Thursday 26 May 2005

Cullen still attacking judiciary

Our new Attorney-General seems as ignorant about the independence of the courts as the last. Michael Cullen -- yes, him again -- was telling judges yesterday that Parliament is supreme. Chief Justice Sian Elias had properly taken issue with that notion last year; chief historian Michael Cullen still disagrees. Herald story here.

Delivering a speech to the Legal Research Foundation Cullen restates his objection to judicial activism, but shows his confusion when he equates judicial activism with judicial independence, and demonstrates too that he knows little about how such judicial activism became so common.

When Geoffrey Palmer was having legislation drafted back in the eighties, his intention with the law being drafted was to ensure 'flexibility.' Whereas in the past good law would be clear and unambiguous, and consequently what was legal and illegal known for sure in advance, Jellyfish Geoffrey wanted instead to make the language of legislation vague, ambiguous and unclear -- all the better for it to be flexible, you see. Palmer purposely put vague undefined terms into legislation in the expectation that the courts themselves would explain what the hell the law meant by means of the cases in front of them.

Not so good for the people whose cases are in front of the courts, but who don't know what the law actually allows in advance.

Concepts such as 'kaitiakitanga' from the RMA are still awaiting 'clarification,' as are the 'principles of the Treaty' clause which infests nearly everything written since the State-Owned Enterprises Act of 1986.  Until they are clarified, law that contains phrases such as these are just so much dangerous mush, with no-one knowing precisely what is and isn't legally permitted.

This is idiocy, and Cullen has his erstwhile parliamentary colleague to blame for it. He certainly shouldn't be blaming the judiciary who have to ask themselves when dealing with such vague law 'what was in the mind of the parliamentarians when they write this.'  The answer is in most cases: Nothing.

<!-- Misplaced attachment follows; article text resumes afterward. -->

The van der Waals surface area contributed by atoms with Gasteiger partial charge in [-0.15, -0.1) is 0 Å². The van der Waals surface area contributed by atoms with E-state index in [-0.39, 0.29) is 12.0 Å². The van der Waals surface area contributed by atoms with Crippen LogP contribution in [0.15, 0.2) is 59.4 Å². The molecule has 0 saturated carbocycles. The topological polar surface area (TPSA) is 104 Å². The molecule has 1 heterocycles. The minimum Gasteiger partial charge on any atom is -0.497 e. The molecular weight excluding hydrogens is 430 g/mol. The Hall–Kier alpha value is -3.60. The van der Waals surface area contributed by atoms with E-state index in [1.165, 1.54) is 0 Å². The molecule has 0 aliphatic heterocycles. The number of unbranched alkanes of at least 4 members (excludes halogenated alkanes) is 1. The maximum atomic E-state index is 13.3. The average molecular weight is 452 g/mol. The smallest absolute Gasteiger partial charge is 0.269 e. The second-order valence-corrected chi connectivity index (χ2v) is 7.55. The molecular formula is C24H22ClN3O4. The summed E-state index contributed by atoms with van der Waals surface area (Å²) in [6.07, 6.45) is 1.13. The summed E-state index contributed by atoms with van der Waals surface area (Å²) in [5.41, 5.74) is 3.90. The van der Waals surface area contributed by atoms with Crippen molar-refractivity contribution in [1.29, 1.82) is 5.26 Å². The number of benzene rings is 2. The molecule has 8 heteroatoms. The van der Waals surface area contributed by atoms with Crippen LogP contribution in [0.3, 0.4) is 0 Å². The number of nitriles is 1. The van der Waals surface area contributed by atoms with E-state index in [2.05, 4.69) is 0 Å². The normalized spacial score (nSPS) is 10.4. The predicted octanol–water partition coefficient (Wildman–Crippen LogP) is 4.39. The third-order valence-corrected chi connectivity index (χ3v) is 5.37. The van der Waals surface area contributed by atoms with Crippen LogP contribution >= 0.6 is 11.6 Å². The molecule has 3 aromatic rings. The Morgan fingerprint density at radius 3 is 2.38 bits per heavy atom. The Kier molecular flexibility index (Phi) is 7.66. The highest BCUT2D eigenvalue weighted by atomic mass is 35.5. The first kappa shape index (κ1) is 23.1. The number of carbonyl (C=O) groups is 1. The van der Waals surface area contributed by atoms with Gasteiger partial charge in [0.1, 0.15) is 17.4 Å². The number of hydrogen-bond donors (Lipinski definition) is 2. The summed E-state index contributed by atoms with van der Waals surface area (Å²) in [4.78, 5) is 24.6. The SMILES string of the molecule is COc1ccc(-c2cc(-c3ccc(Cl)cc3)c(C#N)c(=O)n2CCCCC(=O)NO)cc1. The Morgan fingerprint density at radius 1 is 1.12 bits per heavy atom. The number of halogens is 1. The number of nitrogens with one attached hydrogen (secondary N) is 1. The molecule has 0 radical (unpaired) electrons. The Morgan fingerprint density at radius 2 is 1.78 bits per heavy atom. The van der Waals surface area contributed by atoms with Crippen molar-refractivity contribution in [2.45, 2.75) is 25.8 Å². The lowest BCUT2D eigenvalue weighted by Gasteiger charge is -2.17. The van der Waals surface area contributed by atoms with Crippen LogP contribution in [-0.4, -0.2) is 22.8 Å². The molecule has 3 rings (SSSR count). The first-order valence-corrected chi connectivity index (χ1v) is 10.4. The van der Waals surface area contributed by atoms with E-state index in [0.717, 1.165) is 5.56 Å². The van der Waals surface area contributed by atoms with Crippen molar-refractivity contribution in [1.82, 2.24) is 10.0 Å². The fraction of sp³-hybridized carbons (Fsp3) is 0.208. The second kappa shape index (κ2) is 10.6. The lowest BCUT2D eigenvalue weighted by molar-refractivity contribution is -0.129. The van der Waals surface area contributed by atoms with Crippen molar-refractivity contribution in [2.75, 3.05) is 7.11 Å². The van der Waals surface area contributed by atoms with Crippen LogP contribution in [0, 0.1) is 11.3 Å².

Anonymous said...

Cullen is right in saying that Parliament is supreme - Charles I would be evidence of that. You're right about flexible law though - it is a tyrant's dream!

Lewis Holden said...

Anon - I think you mean Charles I is evidence that there is no devine right of Kings... Charles most certainly wouldn't want the body (i.e. Parliament) he waged war against to be supreme.

Rick said...

To the extent that supremecy is the rule of man Anon is right because he is saying that the STORY (not the opinion!) of Chuckers The 1st settles the issue. And it does, for our times. Who chopped off whose head? QED.

But if you, and Cullander, would remember your Cicero and Locke you would dump the question of "which man" with the whole 'rule of man' doctrine which has long been supplanted by the 'rule of law'.

Not irreversibly supplanted it would seem, because if I remember our new Interpretation Act correctly even *hansard* is a valad tool of statute interpretation now! Sick stuff.

Thankyou Jellyfish Geoffrey for taking us back to the politics of decapitation.

nb When guys like Palmer and Douglas write a book they play for keeps!

Lewis Holden said...

Well yes, the outcome of the Civil War did decide the fate of the devine right of kings...